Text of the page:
Overview of the Tax Tribunals system by Michelle Sloane and Alexis Armitage

Michelle Sloane and Alexis Armitage provide an overview of the tax tribunals system.

The legislative basis for the system of tax appeals in the UK for both direct and indirect taxes is found in the Tribunals, Courts and Enforcement Act 2007 (TCEA). Part I of TCEA provides for a unified tribunal system with two tiers, which for tax appeals are the First-tier Tribunal (Tax Chamber) (FTT) and the Upper Tribunal (Tax and Chancery Chamber) (UT).

The FTT is a fact-finding tribunal which makes a decision by applying the relevant law to the facts of the case as found. The UT has jurisdiction to reconsider on appeal a decision of the FTT on a point of law only. Although an appeal on a point of law may involve issues of fact a decision of the FTT may be overturned by the UT where “the facts found are such that no person acting judicially and properly instructed as to the relevant law could have come to the determination under appeal” (see Edwards (HM Inspector of Taxes) v Bairstow and Harrison (1954) 36 TC 207).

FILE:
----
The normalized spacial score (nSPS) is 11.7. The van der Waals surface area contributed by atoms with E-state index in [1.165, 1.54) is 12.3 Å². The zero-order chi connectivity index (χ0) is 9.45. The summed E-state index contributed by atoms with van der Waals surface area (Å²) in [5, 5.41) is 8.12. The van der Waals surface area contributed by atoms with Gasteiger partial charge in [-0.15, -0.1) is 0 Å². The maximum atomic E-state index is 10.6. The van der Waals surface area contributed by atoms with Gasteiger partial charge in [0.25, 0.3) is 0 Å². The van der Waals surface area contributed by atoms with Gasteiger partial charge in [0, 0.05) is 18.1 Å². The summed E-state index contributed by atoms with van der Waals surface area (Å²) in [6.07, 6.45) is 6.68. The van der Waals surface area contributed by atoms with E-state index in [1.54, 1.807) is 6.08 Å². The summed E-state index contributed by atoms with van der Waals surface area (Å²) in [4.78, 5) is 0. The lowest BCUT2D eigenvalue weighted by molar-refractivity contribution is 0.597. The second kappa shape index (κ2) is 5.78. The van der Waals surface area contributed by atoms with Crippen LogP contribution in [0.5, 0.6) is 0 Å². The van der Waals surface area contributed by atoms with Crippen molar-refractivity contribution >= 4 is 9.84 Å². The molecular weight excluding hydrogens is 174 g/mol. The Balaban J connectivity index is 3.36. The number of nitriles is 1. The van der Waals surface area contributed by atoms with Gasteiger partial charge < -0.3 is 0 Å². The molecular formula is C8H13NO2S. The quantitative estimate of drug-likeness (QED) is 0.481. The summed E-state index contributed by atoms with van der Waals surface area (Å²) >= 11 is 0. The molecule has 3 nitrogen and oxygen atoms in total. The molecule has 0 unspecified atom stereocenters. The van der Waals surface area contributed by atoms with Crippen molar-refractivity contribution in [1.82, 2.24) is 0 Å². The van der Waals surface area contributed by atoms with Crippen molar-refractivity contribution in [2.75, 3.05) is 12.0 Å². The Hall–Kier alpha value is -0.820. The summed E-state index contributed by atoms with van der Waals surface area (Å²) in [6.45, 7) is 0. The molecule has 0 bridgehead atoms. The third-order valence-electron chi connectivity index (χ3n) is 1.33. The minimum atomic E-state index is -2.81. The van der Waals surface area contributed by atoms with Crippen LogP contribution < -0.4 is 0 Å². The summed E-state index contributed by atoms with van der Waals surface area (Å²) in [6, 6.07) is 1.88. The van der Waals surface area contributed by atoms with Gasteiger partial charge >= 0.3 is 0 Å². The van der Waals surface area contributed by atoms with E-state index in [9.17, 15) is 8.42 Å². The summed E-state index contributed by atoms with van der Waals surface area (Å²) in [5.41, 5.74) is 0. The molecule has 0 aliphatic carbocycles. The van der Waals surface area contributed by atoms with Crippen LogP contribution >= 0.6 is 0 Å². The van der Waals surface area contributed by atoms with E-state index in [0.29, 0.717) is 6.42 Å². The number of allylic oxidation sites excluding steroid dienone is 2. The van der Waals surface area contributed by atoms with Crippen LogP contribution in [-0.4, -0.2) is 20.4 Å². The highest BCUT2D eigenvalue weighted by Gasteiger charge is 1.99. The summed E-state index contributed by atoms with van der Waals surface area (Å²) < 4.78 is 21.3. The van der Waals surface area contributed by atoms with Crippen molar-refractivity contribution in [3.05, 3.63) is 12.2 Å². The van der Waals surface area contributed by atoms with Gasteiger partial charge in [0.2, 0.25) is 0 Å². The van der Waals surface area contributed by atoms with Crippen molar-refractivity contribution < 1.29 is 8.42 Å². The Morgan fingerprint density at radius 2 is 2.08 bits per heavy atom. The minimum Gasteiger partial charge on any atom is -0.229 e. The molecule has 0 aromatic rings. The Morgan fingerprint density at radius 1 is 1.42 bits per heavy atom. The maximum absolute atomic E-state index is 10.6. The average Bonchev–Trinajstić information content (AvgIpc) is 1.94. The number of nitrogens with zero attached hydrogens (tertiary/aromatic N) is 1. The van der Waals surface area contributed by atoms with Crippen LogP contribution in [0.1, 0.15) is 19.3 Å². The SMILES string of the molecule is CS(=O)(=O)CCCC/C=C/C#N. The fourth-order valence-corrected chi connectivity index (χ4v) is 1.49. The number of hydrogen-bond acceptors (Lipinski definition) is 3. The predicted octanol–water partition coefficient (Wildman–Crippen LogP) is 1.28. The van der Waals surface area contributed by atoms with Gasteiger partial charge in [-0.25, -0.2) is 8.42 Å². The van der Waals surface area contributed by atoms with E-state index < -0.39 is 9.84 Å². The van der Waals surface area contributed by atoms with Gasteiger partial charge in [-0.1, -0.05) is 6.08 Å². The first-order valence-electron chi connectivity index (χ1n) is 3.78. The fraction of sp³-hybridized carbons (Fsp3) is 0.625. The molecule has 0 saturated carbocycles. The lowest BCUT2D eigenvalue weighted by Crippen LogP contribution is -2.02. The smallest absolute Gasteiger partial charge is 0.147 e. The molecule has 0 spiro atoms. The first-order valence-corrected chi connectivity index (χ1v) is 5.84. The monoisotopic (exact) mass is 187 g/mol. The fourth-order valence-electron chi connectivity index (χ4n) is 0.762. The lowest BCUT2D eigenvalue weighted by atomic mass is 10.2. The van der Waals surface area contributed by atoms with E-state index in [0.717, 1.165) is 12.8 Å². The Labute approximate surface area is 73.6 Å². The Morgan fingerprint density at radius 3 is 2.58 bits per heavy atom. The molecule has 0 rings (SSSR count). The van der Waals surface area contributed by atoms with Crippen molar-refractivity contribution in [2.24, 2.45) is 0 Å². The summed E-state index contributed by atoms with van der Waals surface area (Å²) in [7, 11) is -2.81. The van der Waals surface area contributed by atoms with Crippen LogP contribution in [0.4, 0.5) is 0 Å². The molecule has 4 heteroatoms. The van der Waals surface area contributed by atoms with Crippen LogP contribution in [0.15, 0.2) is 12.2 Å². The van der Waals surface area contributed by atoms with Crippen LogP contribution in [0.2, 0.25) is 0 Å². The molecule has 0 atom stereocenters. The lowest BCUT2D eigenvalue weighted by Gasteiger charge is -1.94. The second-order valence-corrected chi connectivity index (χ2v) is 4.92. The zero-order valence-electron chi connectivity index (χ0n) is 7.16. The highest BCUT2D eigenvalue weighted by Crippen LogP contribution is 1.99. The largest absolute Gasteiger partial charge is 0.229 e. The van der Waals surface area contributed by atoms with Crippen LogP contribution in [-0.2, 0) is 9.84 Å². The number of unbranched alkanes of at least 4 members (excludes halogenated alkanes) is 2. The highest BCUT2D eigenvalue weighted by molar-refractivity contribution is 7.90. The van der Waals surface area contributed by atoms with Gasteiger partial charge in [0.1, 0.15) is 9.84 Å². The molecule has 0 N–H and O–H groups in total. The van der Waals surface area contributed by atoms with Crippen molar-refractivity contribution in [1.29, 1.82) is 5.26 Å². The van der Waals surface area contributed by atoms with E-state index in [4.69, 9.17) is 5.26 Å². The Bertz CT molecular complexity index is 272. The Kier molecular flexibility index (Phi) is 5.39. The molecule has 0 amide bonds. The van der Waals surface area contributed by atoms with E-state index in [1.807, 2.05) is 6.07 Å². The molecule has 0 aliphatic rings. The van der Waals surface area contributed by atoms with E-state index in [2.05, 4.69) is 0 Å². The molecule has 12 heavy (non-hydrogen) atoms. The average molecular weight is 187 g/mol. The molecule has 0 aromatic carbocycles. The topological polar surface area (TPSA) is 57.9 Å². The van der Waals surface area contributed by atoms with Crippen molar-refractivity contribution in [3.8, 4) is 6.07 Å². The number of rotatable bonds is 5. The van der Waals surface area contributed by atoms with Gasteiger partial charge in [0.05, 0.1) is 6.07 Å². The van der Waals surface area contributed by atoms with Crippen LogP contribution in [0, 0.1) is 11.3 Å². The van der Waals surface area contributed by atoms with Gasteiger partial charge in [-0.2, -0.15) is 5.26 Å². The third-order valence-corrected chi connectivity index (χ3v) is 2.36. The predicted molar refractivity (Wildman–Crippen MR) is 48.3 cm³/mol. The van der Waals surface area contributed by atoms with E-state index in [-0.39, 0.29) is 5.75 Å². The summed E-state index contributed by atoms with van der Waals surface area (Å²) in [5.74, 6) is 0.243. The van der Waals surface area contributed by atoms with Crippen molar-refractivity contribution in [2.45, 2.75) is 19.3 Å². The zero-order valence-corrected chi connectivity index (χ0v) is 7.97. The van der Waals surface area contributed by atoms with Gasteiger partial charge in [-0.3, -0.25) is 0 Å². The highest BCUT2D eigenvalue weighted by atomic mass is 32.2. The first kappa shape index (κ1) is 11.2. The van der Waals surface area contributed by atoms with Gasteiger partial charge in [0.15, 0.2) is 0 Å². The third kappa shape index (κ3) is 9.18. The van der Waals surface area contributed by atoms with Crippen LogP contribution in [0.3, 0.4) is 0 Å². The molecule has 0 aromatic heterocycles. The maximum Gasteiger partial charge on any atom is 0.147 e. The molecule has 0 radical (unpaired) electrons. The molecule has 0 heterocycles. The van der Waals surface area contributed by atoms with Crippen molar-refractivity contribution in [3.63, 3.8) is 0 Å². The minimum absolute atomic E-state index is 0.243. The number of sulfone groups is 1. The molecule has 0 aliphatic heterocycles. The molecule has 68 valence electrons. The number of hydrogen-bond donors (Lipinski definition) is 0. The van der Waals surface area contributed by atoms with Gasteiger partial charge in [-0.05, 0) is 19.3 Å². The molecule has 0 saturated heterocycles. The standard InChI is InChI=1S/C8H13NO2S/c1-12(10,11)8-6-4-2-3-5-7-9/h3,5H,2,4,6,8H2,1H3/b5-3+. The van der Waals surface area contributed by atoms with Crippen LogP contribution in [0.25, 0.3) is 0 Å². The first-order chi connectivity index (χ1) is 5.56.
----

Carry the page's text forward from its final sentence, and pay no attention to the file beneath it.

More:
Both the FTT and the UT have extensive case management powers to regulate the conduct or disposal of proceedings which can be exercised on the tribunals’ own initiative or on application by either party to the proceedings. The rules in relation to the FTT are found in the Tribunal Procedure (First-tier Tribunal) (Tax Chamber) Rules 2009 (the FTT Rules). The rules relating to the UT are found in the Tribunal Procedure (Upper Tribunal) Rules 2008 (the UT Rules). In the exercise of its powers the FTT and UT must have regard to the ‘overriding objective’, which is to deal with a case “fairly and justly” (see Rule 2 of the FTT Rules and the UT Rules).

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